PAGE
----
3 logic-based interview questions to help you find the brightest candidates
Logic-based interview puzzles are becoming increasingly popular in recruitment processes to help employers find the brightest candidates and gain insight into a candidate’s thought process.
Brain teasers are particularly popular in the tech sector, where employers want to find the most logical candidates who can help them advance with their next innovative product launch.
Famously, Google is very keen on logic puzzle interview questions, even ceasing to ask some of their more difficult questions as “they were too tricky”. More recently, tech giants like Airbnb and Facebook have adopted logic puzzle questions to find the right software developers to keep them ahead of the competition.
With this in mind, Aaron Wallis Sales Recruitment has collated a series of three great logic-based interview questions for employers to work into their recruitment processes:
You’re about to board a train from London to Newcastle.
You want to know if it’s raining, so you call your three friends who live in Newcastle.
Each friend has a 2/3 chance of telling you the truth and a 1/3 chance of telling you a lie.
All three friends tell you that, yes, it’s raining in Newcastle.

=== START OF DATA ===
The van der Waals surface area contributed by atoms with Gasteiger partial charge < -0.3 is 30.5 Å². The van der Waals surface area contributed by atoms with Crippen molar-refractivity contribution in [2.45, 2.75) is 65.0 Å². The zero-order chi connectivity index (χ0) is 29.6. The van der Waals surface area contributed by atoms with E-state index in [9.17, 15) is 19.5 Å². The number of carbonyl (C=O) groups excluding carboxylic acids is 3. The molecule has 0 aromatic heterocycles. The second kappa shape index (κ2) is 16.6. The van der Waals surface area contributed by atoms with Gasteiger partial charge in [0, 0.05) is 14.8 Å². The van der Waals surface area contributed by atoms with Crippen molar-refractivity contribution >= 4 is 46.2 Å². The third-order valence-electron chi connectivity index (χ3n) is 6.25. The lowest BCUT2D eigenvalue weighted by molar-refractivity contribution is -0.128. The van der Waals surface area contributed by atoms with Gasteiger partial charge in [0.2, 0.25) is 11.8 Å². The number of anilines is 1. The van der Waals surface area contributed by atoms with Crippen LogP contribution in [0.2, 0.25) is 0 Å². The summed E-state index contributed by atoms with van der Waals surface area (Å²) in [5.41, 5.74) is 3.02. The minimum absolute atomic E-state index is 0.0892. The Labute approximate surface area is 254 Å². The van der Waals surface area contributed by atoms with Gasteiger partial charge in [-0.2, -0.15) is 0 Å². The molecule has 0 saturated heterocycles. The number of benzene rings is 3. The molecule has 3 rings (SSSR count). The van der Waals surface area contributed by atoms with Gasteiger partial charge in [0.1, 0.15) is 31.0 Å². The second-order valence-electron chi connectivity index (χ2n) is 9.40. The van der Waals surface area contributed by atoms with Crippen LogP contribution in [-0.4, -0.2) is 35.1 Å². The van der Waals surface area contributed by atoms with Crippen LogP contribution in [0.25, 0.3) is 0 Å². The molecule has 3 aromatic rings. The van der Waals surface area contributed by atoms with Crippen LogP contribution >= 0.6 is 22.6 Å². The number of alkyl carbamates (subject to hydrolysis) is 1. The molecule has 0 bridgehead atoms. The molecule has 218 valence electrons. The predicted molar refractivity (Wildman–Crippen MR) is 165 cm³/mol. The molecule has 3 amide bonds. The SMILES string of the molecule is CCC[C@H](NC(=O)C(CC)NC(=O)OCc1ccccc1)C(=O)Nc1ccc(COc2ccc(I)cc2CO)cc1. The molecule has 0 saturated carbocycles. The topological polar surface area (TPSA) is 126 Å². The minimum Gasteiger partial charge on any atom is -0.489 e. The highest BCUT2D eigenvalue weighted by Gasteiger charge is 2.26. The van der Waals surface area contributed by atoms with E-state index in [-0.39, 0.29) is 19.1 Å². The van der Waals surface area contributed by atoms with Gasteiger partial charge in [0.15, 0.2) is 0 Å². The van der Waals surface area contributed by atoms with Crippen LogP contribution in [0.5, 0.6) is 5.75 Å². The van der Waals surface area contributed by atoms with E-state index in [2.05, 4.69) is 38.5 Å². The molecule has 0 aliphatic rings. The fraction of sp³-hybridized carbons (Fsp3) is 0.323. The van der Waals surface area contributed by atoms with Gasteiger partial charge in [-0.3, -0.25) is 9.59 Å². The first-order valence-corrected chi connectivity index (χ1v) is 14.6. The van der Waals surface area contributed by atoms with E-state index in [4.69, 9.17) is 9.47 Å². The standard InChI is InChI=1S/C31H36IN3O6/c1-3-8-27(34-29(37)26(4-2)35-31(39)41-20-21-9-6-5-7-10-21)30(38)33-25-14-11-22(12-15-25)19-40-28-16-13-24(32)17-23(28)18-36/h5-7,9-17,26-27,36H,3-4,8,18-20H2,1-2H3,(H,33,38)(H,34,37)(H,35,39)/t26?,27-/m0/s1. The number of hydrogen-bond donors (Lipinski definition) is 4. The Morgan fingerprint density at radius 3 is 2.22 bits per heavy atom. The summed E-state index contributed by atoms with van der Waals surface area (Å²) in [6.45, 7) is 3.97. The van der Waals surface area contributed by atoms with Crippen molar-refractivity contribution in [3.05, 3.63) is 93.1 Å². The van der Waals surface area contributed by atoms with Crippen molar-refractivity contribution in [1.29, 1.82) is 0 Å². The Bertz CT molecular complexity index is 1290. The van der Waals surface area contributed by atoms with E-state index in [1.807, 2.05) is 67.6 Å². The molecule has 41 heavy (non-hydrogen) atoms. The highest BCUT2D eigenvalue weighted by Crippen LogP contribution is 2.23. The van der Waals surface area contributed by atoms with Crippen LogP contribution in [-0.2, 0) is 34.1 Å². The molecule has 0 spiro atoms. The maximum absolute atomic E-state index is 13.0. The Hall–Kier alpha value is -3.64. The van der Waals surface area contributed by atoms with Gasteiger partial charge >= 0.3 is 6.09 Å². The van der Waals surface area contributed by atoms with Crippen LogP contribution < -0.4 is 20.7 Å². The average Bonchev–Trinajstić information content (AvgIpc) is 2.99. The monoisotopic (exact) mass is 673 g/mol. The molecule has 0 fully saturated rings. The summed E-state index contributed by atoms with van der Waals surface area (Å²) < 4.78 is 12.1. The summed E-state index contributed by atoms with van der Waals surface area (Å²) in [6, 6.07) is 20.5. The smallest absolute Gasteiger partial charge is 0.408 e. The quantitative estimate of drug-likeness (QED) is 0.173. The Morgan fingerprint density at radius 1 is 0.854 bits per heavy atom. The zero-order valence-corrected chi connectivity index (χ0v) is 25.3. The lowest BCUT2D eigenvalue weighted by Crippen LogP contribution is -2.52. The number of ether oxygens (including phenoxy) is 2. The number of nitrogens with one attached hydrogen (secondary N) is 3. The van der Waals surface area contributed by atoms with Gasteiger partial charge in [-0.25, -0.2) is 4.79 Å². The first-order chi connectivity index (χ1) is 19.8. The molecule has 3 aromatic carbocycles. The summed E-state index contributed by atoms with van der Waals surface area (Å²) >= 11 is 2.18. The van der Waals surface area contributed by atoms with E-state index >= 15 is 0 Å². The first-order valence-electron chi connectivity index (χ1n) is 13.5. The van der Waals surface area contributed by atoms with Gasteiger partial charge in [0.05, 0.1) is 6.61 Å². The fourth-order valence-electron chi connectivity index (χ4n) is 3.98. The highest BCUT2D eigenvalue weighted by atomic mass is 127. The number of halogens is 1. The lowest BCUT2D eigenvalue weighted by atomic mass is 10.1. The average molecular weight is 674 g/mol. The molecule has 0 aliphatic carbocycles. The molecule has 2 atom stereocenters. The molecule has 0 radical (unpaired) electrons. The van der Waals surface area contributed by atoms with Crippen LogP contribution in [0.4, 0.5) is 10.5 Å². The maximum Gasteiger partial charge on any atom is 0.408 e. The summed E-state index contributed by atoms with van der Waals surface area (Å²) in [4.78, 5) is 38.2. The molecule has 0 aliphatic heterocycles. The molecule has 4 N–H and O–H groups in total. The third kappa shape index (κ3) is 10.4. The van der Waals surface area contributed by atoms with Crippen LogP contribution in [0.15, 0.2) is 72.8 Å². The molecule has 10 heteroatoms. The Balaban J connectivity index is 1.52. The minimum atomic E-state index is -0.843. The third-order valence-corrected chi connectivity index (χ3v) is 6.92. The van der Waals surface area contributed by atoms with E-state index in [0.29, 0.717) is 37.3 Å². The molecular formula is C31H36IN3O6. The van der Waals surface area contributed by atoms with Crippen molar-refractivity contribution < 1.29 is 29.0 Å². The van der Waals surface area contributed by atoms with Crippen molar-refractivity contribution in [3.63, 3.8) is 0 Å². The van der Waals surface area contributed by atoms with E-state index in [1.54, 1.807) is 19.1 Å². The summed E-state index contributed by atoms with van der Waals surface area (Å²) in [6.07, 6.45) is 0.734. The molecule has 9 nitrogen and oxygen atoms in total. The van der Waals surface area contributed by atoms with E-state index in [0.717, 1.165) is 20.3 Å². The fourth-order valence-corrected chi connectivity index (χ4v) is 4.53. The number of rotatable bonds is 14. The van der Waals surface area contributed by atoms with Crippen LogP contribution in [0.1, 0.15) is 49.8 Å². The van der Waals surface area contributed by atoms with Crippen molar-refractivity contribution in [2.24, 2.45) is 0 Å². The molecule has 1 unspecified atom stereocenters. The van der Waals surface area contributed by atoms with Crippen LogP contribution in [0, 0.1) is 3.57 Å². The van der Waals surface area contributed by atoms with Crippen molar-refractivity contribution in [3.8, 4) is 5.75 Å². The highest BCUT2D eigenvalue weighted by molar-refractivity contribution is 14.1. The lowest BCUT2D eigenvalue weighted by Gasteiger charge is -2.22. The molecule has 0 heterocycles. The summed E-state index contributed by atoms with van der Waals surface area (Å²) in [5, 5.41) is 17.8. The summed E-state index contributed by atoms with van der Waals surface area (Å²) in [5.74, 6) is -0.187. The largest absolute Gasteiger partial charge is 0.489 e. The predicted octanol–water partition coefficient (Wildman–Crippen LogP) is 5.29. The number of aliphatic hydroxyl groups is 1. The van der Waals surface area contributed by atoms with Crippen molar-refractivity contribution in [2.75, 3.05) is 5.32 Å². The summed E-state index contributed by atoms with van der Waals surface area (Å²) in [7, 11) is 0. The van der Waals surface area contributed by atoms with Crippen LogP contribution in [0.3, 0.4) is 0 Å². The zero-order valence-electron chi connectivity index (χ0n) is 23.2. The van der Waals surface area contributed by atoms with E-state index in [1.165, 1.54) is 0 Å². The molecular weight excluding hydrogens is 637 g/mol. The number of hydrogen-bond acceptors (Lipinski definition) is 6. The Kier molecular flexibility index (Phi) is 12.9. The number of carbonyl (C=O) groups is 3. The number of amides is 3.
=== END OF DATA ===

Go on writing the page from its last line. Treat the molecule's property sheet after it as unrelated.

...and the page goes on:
What is the probability that it is, in fact, raining in Newcastle?
The answer is 96%.
You only need one friend to be telling the truth. So if you calculate the odds of them all lying, that’s 1/3 multiplied together, making 1/27 (1/3 x 1/3 x 1/3).
So that’s a 1 in 27 chance that all of your three friends are lying. So, switch that around, and it’s a 26/27 chance one of them is telling the truth – or 96% – that it is, indeed raining in Newcastle.
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You have a 5-litre jug and a 3-litre jug. That’s great, but how would you measure out exactly 4 litres without using any other equipment?
First, fill the 3-litre jug and pour it into the 5-litre jug. The 3-litre jug is now empty, and the 5-litre jug has 3 litres in it.
Now, fill the 3-litre jug again and tip it slowly into the 5-litre jug. You’ll have 2 litres in before the 5-litre jug is full because it already has 3 litres in from before?
Now you have 1 litre left in the 3-litre jug and the 5-litre jug is full.
Empty the 5-litre jug. Now pour the remaining 1 litre in the 3-litre jug into the 5-litre jug.
Lastly, fill up the 3-litre jug again and tip it all into the 5-litre jug, which now ends up with exactly four litres in it!
A snail sits at the bottom of a 30-foot wall.
Each hour it can climb three feet, but it then slips down two feet.
How long does it take the snail to reach the top?
The answer is 28 hours.
That’s because for the first 27 hours it climbs a net one foot. But in the 28th hour, it reaches the top with its three-foot climb before having the chance to slide down two feet.
Robert Scott, managing director at Aaron Wallis Sales Recruitment said: “Integrating logic based interview questions into a recruitment process can be a great opportunity to see how a candidate thinks on their feet. It isn’t necessarily about getting the answer right but more of a measure to see how they apply logic and question the information provided.